17. Harbi, S. E., Anderson, A. R., & Ammar, S. H. (2010). Entrepreneurs and the environment: Towards a typology of Tunisian ecopreneurs. International Journal of Entrepreneurship and Small Business, 10(2), 181–204.CrossRefGoogle Scholar
  18. Hart, J. (2006). The new capitalists: Is it possible to make money and really make a difference? Utne, 135, 39–43.Google Scholar
  19. International Energy Agency (www.iea.org/) IEA. (2008). World energy outlook. Paris: IEA.Google Scholar
  20. Jong, J., & Muizer, A. (2005). De meest innovatieve sector van Nederland, ranglijst van 58 sectoren. Zoetermeer: EIM.Google Scholar
  21. Kirzner, I. (1973). Competition and entrepreneurship. Chicago: University of Chicago Press.Google Scholar
  22. Levi-Strauss, C. (1967). The savage mind. Chicago: The University of Chicago Press.Google Scholar
  23. Linnanen, L. (2002). An insider’s experiences with environmental entrepreneurship. Greener Management International, 38, 71–80.CrossRefGoogle Scholar
  24. Maguire, S., Hardy, C., & Lawrence, T. B. (2004). Institutional entrepreneurship in emerging fields: HIV/AIDS treatment advocacy in Canada. The Academy of Management Journal, 47(5), 657–679.CrossRefGoogle Scholar
  25. Pacheco, D. F., Dean, T. J., & Payne, D. S. (2010). Escaping the green prison: Entrepreneurship and the creation of opportunities for sustainable development. Journal of Business Venturing, 25(5), 464–480.CrossRefGoogle Scholar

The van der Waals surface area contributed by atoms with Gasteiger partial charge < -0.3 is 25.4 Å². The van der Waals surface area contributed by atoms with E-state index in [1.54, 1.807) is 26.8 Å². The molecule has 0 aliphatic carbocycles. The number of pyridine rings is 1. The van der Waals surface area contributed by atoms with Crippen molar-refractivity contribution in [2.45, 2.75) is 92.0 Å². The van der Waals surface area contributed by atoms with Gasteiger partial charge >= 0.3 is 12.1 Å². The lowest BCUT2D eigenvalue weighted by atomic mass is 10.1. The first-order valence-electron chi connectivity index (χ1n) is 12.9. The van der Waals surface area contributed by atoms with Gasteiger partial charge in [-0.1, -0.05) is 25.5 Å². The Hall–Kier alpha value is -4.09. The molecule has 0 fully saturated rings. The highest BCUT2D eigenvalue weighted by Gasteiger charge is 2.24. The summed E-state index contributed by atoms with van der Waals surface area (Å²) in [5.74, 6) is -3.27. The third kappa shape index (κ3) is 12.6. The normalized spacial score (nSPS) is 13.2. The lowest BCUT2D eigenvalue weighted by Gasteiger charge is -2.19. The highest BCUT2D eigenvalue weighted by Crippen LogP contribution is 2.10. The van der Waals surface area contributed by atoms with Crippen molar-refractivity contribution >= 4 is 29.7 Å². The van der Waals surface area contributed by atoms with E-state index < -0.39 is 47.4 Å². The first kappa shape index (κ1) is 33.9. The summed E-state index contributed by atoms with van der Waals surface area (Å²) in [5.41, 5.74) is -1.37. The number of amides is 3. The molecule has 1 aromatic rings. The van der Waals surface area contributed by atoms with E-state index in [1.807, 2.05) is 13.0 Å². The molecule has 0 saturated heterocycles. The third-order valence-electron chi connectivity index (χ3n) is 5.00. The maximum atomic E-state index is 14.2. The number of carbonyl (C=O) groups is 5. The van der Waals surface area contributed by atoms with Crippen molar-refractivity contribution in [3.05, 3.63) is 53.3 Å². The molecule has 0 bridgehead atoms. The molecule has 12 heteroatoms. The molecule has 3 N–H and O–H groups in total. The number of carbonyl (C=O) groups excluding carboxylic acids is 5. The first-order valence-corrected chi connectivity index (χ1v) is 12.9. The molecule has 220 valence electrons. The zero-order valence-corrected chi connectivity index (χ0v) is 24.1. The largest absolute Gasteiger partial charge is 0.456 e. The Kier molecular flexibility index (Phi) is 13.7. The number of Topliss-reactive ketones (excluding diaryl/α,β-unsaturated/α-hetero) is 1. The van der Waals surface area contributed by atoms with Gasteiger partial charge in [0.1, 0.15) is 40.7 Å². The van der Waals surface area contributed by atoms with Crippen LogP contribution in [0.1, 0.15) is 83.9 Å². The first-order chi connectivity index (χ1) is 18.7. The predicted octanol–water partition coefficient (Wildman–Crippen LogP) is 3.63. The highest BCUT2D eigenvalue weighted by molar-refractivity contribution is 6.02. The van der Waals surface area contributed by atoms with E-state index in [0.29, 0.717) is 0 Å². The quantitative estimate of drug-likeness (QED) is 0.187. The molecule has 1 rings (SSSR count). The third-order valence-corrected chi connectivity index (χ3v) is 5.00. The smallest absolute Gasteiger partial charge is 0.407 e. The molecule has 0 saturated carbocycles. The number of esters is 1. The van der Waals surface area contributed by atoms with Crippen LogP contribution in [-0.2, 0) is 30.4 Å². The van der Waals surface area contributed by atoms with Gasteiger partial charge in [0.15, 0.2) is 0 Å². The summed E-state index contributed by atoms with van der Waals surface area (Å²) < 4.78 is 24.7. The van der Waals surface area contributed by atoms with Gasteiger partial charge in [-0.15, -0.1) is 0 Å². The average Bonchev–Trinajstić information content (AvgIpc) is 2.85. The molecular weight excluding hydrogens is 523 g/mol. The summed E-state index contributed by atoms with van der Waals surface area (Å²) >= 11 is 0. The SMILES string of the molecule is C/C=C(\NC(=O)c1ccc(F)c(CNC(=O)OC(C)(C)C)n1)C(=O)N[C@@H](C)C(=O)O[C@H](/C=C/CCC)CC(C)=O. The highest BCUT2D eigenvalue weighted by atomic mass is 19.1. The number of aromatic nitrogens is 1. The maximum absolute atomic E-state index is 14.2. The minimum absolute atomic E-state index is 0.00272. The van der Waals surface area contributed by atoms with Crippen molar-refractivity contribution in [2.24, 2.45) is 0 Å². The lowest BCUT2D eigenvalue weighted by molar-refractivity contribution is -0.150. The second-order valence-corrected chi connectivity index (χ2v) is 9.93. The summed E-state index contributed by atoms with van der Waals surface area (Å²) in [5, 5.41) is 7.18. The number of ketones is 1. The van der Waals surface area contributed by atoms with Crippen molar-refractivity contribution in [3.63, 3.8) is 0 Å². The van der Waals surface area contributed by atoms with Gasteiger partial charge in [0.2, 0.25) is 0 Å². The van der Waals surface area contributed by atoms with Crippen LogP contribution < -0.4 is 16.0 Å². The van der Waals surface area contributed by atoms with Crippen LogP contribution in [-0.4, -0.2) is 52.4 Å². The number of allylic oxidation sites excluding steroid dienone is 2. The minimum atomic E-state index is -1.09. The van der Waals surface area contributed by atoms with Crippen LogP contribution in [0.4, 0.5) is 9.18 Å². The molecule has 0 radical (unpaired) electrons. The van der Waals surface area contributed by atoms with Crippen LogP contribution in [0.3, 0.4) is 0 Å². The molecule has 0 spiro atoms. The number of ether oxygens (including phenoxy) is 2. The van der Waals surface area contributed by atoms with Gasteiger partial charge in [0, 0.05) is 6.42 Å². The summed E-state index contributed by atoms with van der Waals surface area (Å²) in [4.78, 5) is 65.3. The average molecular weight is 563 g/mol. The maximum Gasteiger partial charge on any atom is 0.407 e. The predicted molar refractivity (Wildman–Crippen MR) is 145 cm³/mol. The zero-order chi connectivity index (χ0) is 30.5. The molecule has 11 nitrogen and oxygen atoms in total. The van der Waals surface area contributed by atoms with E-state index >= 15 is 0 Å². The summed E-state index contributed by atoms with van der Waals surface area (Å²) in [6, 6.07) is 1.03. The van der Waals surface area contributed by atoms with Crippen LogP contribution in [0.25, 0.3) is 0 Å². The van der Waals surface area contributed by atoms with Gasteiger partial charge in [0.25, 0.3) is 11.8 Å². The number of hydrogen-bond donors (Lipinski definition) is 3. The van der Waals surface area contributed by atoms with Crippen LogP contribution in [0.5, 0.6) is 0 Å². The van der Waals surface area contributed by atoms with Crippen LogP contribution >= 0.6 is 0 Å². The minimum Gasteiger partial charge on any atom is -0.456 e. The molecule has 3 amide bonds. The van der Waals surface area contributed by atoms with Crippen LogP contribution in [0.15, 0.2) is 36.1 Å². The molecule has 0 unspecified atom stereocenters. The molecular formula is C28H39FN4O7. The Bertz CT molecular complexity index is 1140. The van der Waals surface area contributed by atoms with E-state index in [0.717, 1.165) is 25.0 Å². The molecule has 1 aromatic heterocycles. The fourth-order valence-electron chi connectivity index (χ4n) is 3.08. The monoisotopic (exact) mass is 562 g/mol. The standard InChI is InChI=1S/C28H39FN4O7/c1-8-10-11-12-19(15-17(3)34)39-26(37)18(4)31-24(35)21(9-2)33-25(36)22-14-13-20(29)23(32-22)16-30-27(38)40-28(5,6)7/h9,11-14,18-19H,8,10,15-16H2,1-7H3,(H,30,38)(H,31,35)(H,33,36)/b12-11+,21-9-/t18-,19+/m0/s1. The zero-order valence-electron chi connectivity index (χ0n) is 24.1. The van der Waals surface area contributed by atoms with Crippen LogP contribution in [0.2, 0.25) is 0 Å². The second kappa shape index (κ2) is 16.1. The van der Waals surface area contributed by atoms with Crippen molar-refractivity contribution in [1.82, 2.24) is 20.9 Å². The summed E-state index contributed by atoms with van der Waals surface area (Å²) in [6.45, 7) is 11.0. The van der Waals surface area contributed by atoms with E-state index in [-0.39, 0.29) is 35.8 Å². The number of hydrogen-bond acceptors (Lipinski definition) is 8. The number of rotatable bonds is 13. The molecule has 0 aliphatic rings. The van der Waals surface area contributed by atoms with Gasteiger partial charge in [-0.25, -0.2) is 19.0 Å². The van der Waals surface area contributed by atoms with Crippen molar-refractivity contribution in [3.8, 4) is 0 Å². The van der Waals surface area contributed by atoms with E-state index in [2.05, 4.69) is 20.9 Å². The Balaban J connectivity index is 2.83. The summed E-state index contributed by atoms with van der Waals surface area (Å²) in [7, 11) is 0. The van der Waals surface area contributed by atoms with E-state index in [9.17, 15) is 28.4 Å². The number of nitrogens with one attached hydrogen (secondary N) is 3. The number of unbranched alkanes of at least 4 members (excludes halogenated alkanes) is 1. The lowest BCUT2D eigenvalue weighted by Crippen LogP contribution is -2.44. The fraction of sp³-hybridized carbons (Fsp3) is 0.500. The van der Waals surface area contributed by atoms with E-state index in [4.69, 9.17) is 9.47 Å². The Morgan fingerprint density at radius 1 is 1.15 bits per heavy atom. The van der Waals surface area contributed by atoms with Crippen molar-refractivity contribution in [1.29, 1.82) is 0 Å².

26. Parrish, B. D. (2006). Beyond cleaner production: Entrepreneurship and the design of sustainable enterprise. Paper presented to the international conference on green and sustainable innovation, Chiang Mai, p. 29.Google Scholar
  27. Post, J. E., & Altman, B. W. (1994). Managing the environmental change process: Barriers and opportunities. Journal of Organizational Change Management, 7(4), 64–81.CrossRefGoogle Scholar
  28. Randjelovic, J., O’Rourke, A. R., & Orsato, R. J. (2003). The emergence of green venture capital. Business Strategy and the Environment, 12(4), 240–253.CrossRefGoogle Scholar
  29. Revell, A., & Blackburn, R. (2007). The business case for sustainability? An examination of small firms in the UK’s construction and restaurant sectors. Business Strategy and the Environment, 16, 404–420.CrossRefGoogle Scholar
  30. Revell, A., & Rutherfoord, R. (2003). UK environmental policy and the small firm: Broadening the focus. Business Strategy and the Environment, 12, 26–35.CrossRefGoogle Scholar
  31. Schaltegger, S. (2002). A framework for ecopreneurship. Greener Management International, 2002(38), 45–58.CrossRefGoogle Scholar